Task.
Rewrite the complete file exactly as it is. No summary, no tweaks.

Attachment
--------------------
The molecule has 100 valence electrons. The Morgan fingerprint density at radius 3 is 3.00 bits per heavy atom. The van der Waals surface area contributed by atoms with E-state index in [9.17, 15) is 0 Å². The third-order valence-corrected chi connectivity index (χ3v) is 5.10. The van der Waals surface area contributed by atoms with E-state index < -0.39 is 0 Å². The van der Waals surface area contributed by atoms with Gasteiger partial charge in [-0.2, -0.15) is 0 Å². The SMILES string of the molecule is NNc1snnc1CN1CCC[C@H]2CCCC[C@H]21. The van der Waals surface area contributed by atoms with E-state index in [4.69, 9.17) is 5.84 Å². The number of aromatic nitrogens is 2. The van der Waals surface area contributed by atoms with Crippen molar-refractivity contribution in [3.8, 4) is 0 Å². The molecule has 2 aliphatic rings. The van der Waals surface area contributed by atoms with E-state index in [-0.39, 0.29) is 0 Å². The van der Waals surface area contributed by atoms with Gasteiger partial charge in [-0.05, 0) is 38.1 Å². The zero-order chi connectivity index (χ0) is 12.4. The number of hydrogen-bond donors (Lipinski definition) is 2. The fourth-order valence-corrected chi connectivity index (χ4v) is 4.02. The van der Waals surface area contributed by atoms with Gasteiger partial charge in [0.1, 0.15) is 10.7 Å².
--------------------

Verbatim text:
The molecule has 100 valence electrons. The Morgan fingerprint density at radius 3 is 3.00 bits per heavy atom. The van der Waals surface area contributed by atoms with E-state index in [9.17, 15) is 0 Å². The third-order valence-corrected chi connectivity index (χ3v) is 5.10. The van der Waals surface area contributed by atoms with E-state index < -0.39 is 0 Å². The van der Waals surface area contributed by atoms with Gasteiger partial charge in [-0.2, -0.15) is 0 Å². The SMILES string of the molecule is NNc1snnc1CN1CCC[C@H]2CCCC[C@H]21. The van der Waals surface area contributed by atoms with E-state index in [4.69, 9.17) is 5.84 Å². The number of aromatic nitrogens is 2. The van der Waals surface area contributed by atoms with Crippen molar-refractivity contribution in [3.8, 4) is 0 Å². The molecule has 2 aliphatic rings. The van der Waals surface area contributed by atoms with E-state index in [-0.39, 0.29) is 0 Å². The van der Waals surface area contributed by atoms with Gasteiger partial charge in [-0.05, 0) is 38.1 Å². The zero-order chi connectivity index (χ0) is 12.4. The number of hydrogen-bond donors (Lipinski definition) is 2. The fourth-order valence-corrected chi connectivity index (χ4v) is 4.02. The van der Waals surface area contributed by atoms with Gasteiger partial charge in [0.1, 0.15) is 10.7 Å².